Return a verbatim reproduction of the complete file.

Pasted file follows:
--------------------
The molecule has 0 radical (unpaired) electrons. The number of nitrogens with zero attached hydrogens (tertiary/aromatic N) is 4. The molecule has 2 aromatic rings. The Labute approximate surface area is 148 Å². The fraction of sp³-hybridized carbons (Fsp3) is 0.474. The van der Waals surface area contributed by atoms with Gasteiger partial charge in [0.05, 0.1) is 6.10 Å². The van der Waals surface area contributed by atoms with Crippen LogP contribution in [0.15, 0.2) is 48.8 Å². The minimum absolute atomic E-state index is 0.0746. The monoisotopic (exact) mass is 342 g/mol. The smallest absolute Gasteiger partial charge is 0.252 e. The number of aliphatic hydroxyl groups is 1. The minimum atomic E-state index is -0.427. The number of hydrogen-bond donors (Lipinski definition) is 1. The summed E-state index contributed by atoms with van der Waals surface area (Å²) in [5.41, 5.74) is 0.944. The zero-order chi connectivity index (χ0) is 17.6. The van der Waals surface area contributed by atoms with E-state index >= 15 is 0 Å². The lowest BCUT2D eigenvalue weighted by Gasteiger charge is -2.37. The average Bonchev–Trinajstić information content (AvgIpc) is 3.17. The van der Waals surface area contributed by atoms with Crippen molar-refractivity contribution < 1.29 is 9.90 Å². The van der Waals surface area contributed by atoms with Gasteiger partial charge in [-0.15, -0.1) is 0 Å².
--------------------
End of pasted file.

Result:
The molecule has 0 radical (unpaired) electrons. The number of nitrogens with zero attached hydrogens (tertiary/aromatic N) is 4. The molecule has 2 aromatic rings. The Labute approximate surface area is 148 Å². The fraction of sp³-hybridized carbons (Fsp3) is 0.474. The van der Waals surface area contributed by atoms with Gasteiger partial charge in [0.05, 0.1) is 6.10 Å². The van der Waals surface area contributed by atoms with Crippen LogP contribution in [0.15, 0.2) is 48.8 Å². The minimum absolute atomic E-state index is 0.0746. The monoisotopic (exact) mass is 342 g/mol. The smallest absolute Gasteiger partial charge is 0.252 e. The number of aliphatic hydroxyl groups is 1. The minimum atomic E-state index is -0.427. The number of hydrogen-bond donors (Lipinski definition) is 1. The summed E-state index contributed by atoms with van der Waals surface area (Å²) in [5.41, 5.74) is 0.944. The zero-order chi connectivity index (χ0) is 17.6. The van der Waals surface area contributed by atoms with E-state index >= 15 is 0 Å². The lowest BCUT2D eigenvalue weighted by Gasteiger charge is -2.37. The average Bonchev–Trinajstić information content (AvgIpc) is 3.17. The van der Waals surface area contributed by atoms with Crippen molar-refractivity contribution < 1.29 is 9.90 Å². The van der Waals surface area contributed by atoms with Gasteiger partial charge in [-0.15, -0.1) is 0 Å².